The Commissioner of the Delaware Department of Correction is leaving her cabinet position to serve as a "special assistant" to the governor.
Claire DeMatteis will be tasked with overseeing federal stimulus funds sent to the state in the wake of the coronavirus pandemic. She'll also assist with "crisis management" projects across state government.
This marks DeMatteis second stint as a "special assistant" to the governor's office. She oversaw prison reform after the 2017 riot at the James T. Vaughn Correctional Center killed Lt. Steven Floyd. She also served as former senior counsel to President Joe Biden, when he was a U.S. Senator.
Governor John Carney appointed DeMatteis to the post; her appointment does not require Senate confirmation, the governor's office said. She
Deputy Corrections Commissioner Monroe B. Hudson Jr. will replace DeMatteis as commissioner of the Department of Correction. He's served in the deputy role since 2019. He previously served in the Delaware State Police for more than three decades, rising to the rank of lieutenant colonel. The state Senate will confirm Hudson's nomination on June 23.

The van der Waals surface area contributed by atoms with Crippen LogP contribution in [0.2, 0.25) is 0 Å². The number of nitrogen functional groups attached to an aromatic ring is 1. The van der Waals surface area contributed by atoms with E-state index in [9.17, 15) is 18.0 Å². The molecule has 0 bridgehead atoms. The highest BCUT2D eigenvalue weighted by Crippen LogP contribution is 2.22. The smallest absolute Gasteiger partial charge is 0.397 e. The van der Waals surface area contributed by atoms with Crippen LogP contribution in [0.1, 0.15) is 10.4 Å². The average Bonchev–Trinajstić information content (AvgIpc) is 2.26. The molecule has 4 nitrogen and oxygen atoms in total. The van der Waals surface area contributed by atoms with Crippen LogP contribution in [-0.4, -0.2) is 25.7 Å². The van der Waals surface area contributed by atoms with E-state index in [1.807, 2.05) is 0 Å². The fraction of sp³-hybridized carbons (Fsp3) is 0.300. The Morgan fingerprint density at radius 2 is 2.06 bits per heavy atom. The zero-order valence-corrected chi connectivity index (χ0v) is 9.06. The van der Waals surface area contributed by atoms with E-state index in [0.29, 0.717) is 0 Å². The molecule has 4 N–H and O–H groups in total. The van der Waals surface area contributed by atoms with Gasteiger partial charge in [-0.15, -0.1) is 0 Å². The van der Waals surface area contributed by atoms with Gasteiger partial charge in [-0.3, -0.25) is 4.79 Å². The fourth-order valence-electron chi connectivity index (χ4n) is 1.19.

Additionally, Carney nominated Jacqueline Mette to serve as the next commissioner of Alcohol and Beverage Control. Mette would replace Commissioner John H. Cordrey who's retiring after two decades in the position.
Mette previously serve as the governor's deputy legal counsel and as a policy adviser for the Delaware Department of Services for Children, Youth, and their Families (DSCYF). Her nomination will also be considered on June 23.
Governor Carney also will nominate Jacqueline Mette to serve as the next Alcohol Beverage Control Commissioner. Mette has served as deputy legal